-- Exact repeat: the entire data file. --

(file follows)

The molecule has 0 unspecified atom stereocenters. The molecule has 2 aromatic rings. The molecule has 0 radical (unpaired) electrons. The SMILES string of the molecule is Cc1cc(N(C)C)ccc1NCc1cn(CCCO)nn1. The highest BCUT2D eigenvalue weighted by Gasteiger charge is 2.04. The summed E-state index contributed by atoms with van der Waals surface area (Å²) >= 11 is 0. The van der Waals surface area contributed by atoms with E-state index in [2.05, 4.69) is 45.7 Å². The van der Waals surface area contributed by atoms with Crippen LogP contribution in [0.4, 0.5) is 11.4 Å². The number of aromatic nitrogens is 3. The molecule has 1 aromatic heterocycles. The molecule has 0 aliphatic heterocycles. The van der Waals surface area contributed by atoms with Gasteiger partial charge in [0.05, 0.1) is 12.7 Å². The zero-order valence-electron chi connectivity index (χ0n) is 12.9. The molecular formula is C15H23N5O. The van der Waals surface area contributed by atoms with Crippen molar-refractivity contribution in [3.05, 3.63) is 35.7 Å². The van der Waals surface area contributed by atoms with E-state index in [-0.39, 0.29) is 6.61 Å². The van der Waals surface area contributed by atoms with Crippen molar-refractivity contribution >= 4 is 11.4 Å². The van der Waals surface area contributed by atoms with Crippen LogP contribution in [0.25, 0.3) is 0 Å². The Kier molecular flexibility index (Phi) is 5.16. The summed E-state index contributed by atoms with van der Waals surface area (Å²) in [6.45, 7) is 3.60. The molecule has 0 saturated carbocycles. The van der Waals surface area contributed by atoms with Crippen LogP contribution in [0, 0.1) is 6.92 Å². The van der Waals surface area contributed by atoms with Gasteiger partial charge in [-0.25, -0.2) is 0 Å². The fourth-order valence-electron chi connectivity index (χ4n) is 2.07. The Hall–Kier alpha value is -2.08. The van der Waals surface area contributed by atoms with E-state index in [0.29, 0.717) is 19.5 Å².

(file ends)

The molecule has 0 unspecified atom stereocenters. The molecule has 2 aromatic rings. The molecule has 0 radical (unpaired) electrons. The SMILES string of the molecule is Cc1cc(N(C)C)ccc1NCc1cn(CCCO)nn1. The highest BCUT2D eigenvalue weighted by Gasteiger charge is 2.04. The summed E-state index contributed by atoms with van der Waals surface area (Å²) >= 11 is 0. The van der Waals surface area contributed by atoms with E-state index in [2.05, 4.69) is 45.7 Å². The van der Waals surface area contributed by atoms with Crippen LogP contribution in [0.4, 0.5) is 11.4 Å². The number of aromatic nitrogens is 3. The molecule has 1 aromatic heterocycles. The molecule has 0 aliphatic heterocycles. The van der Waals surface area contributed by atoms with Gasteiger partial charge in [0.05, 0.1) is 12.7 Å². The zero-order valence-electron chi connectivity index (χ0n) is 12.9. The molecular formula is C15H23N5O. The van der Waals surface area contributed by atoms with Crippen molar-refractivity contribution in [3.05, 3.63) is 35.7 Å². The van der Waals surface area contributed by atoms with E-state index in [-0.39, 0.29) is 6.61 Å². The van der Waals surface area contributed by atoms with Crippen molar-refractivity contribution >= 4 is 11.4 Å². The van der Waals surface area contributed by atoms with Crippen LogP contribution in [0.25, 0.3) is 0 Å². The Kier molecular flexibility index (Phi) is 5.16. The summed E-state index contributed by atoms with van der Waals surface area (Å²) in [6.45, 7) is 3.60. The molecule has 0 saturated carbocycles. The van der Waals surface area contributed by atoms with Crippen LogP contribution in [0, 0.1) is 6.92 Å². The van der Waals surface area contributed by atoms with Gasteiger partial charge in [-0.25, -0.2) is 0 Å². The fourth-order valence-electron chi connectivity index (χ4n) is 2.07. The Hall–Kier alpha value is -2.08. The van der Waals surface area contributed by atoms with E-state index in [0.29, 0.717) is 19.5 Å².